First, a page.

• Mac users, unaware of the recent issues with Mac keyboards, convinced they are terrible typists. (They’re not: and Apple will fix your keyboard for free if it’s on this list, but be sure to back up first).

  • Verizon Wireless customers unable to get Verizon’s robocall screening app to work—because apparently you have to call them to activate the free version. (Ugh).

  • MANY people who’ve fallen victim to online scams and phishing attacks. They’re not idiots; the scammers are clever, creative, and HIGHLY motivated. These scams reap millions of dollars, especially from older people (the data suggest that we may become more gullible as we age).

It really infuriates us when good people get scammed, so here are

Five Tips to Keep You out of Trouble Online

1.    Learn ONE SIMPLE TRICK to close pop-ups

Say a scary web page pops up saying YOUR COMPUTER IS INFECTED, CALL MICROSOFT [or Apple] IMMEDIATELY AT THIS NUMBER. It may even speak or play music loudly.

And there’s no “close” button. You can’t get out of the page. So in desperation you end up calling the number on the screen.

SOLUTION:  you can often close a popup window using easy W (for Window) key combinations:

  • on a Mac: hold the CMD key and tap W (Cmd + W)

  • on a PC: hold the CTRL key and tap W (Ctrl + W)

2. Treat AMAZING FREE OFFERS as if a stranger is asking for your wallet

The most common breaches now are Trojan Horse-like situations where we innocently let something we shouldn’t into our computers. Some “helpful” apps steal your personal information, install malware, or change your browser settings. Plus, what they offer can usually be done better another way. So if you see an offer for a FREE! HELPFUL! TOOL! that will, for example:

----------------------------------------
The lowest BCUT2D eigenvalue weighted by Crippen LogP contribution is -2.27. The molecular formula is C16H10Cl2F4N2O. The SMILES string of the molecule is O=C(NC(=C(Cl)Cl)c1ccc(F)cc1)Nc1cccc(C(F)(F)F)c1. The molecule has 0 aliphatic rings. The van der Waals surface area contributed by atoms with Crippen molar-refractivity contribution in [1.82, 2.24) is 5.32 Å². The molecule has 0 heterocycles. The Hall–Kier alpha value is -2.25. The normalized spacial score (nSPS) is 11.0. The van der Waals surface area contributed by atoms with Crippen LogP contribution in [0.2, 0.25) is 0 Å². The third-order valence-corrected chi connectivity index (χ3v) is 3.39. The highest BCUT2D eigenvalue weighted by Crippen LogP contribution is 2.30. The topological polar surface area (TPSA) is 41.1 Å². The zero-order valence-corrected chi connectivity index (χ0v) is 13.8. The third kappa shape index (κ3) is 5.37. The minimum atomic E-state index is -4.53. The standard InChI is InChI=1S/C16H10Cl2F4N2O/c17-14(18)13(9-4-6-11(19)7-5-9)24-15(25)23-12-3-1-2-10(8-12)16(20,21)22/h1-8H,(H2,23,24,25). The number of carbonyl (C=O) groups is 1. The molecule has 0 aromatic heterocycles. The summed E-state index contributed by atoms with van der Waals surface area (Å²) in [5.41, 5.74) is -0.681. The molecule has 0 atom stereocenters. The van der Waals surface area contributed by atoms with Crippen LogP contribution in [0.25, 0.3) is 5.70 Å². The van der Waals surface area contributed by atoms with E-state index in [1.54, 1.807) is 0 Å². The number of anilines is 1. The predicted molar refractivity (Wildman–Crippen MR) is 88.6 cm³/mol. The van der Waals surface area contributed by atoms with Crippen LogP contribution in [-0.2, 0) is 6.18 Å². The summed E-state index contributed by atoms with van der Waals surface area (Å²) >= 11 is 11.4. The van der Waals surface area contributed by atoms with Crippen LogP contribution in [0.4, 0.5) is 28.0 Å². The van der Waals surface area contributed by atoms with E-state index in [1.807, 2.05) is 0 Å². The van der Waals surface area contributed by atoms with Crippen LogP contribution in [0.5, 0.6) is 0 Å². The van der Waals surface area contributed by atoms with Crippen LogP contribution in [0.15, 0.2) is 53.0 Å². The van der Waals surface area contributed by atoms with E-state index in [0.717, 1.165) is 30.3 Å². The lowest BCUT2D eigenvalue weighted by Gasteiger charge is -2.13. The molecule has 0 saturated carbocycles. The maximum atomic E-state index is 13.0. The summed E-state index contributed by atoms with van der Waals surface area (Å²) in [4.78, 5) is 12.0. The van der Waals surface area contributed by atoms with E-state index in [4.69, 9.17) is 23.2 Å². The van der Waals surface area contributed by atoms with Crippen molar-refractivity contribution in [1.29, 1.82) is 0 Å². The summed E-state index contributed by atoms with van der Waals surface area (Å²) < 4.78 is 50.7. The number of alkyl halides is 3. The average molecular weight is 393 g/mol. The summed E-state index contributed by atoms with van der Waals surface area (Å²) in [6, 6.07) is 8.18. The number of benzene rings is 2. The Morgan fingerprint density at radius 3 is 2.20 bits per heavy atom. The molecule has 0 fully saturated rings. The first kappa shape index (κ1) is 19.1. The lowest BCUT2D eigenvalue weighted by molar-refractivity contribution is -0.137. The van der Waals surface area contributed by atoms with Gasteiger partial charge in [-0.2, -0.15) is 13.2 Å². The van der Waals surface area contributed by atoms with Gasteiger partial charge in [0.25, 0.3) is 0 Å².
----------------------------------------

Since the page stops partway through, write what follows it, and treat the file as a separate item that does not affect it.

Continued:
• Save you money!!!

  • Give you maps and directions!!!

  • Stop pop up ads!!!!

  • Convert your documents to PDF’s!!!!

DO NOT INSTALL IT no matter how tempting it sounds unless you are ABSOLUTELY SURE it’s safe and necessary. (Clients, feel free to shoot us an email and ask).  

(If you think you might already have done this, here’s how to remove them: Chrome, Firefox, Safari).

3.     Use Bookmarks to stay on the sunny side

A common way people get into trouble is by visiting deceptive web pages. You can avoid this by creating bookmarks to websites you visit frequently (especially financial sites).

Here’s how (in Chrome).

4.     Don’t Call Unknown Numbers

The FCC is warning of a new one-ring phone call scam.

5. Back Away from the Bad Guys, Slooowly and Carefully

If you DO get caught---you called the number and allowed a stranger into your computer:

1.     Be polite. It’s important not to anger a scammer who is already connected to your computer, because they can do a LOT of damage.

2.     Don’t pay them anything, ever.*

3.     Those scary-looking “events” they may show you on your computer are normal, NOT a sign of major problems. Don’t panic.

4.     Hanging up the phone doesn’t get them out of your computer. If you can’t figure out how to disconnect them, continue to chat pleasantly and TURN OFF THE COMPUTER; if all else fails, hold the power button down until the computer is completely off.

5.     When you turn the computer back on, stay offline while you remove any software (apps) they installed.

6.     Scan for malware (Malwarebytes is a great tool with a free trial).

7.     Assume they have captured your passwords; change the important ones (email, backup software, financial) immediately, and turn on second factor authentication, always.

8.     Print this out and keep it near your computer (or your mom’s).

*The one exception: if you are the victim of a ransomware attack and you have no backup; in that case you have no choice. But there’s no excuse for not having backup!!!